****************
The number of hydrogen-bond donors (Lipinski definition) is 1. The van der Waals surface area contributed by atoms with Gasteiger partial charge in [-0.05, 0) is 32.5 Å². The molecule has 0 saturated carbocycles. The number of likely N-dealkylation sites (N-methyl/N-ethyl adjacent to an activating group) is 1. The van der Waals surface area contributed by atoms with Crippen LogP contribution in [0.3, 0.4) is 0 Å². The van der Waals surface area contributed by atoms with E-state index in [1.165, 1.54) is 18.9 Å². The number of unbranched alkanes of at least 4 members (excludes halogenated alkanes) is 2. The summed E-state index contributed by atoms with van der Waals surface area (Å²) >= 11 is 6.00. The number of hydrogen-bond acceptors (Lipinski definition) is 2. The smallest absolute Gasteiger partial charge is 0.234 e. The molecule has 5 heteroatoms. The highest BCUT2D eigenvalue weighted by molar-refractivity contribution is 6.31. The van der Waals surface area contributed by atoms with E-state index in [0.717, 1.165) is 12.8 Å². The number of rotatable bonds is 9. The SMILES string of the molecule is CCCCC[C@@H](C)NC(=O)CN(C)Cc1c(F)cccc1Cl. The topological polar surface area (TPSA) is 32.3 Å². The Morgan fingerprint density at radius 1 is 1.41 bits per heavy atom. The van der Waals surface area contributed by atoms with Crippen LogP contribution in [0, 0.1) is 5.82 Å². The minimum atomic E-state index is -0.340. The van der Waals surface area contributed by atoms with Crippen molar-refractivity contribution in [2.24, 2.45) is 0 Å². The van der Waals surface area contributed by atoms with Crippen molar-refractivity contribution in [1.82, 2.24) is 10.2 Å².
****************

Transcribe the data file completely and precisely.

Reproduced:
The number of hydrogen-bond donors (Lipinski definition) is 1. The van der Waals surface area contributed by atoms with Gasteiger partial charge in [-0.05, 0) is 32.5 Å². The molecule has 0 saturated carbocycles. The number of likely N-dealkylation sites (N-methyl/N-ethyl adjacent to an activating group) is 1. The van der Waals surface area contributed by atoms with Crippen LogP contribution in [0.3, 0.4) is 0 Å². The van der Waals surface area contributed by atoms with E-state index in [1.165, 1.54) is 18.9 Å². The number of unbranched alkanes of at least 4 members (excludes halogenated alkanes) is 2. The summed E-state index contributed by atoms with van der Waals surface area (Å²) >= 11 is 6.00. The number of hydrogen-bond acceptors (Lipinski definition) is 2. The smallest absolute Gasteiger partial charge is 0.234 e. The molecule has 5 heteroatoms. The highest BCUT2D eigenvalue weighted by molar-refractivity contribution is 6.31. The van der Waals surface area contributed by atoms with E-state index in [0.717, 1.165) is 12.8 Å². The number of rotatable bonds is 9. The SMILES string of the molecule is CCCCC[C@@H](C)NC(=O)CN(C)Cc1c(F)cccc1Cl. The topological polar surface area (TPSA) is 32.3 Å². The Morgan fingerprint density at radius 1 is 1.41 bits per heavy atom. The van der Waals surface area contributed by atoms with Crippen LogP contribution in [0, 0.1) is 5.82 Å². The minimum atomic E-state index is -0.340. The van der Waals surface area contributed by atoms with Crippen molar-refractivity contribution in [2.24, 2.45) is 0 Å². The van der Waals surface area contributed by atoms with Crippen molar-refractivity contribution in [1.82, 2.24) is 10.2 Å².